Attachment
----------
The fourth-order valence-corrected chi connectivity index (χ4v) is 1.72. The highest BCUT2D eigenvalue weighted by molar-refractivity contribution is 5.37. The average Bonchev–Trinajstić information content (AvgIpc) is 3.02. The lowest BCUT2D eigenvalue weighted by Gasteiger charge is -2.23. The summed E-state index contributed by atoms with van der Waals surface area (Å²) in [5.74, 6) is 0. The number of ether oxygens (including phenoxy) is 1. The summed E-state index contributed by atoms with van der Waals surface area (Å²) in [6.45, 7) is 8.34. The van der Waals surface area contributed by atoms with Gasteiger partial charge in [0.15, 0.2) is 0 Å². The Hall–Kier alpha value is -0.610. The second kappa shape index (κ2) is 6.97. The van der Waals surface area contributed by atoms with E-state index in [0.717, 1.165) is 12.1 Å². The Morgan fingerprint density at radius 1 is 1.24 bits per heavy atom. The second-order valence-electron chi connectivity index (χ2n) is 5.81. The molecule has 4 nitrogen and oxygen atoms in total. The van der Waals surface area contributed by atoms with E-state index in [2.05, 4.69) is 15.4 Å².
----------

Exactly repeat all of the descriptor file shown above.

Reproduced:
The fourth-order valence-corrected chi connectivity index (χ4v) is 1.72. The highest BCUT2D eigenvalue weighted by molar-refractivity contribution is 5.37. The average Bonchev–Trinajstić information content (AvgIpc) is 3.02. The lowest BCUT2D eigenvalue weighted by Gasteiger charge is -2.23. The summed E-state index contributed by atoms with van der Waals surface area (Å²) in [5.74, 6) is 0. The number of ether oxygens (including phenoxy) is 1. The summed E-state index contributed by atoms with van der Waals surface area (Å²) in [6.45, 7) is 8.34. The van der Waals surface area contributed by atoms with Gasteiger partial charge in [0.15, 0.2) is 0 Å². The Hall–Kier alpha value is -0.610. The second kappa shape index (κ2) is 6.97. The van der Waals surface area contributed by atoms with E-state index in [0.717, 1.165) is 12.1 Å². The Morgan fingerprint density at radius 1 is 1.24 bits per heavy atom. The second-order valence-electron chi connectivity index (χ2n) is 5.81. The molecule has 4 nitrogen and oxygen atoms in total. The van der Waals surface area contributed by atoms with E-state index in [2.05, 4.69) is 15.4 Å².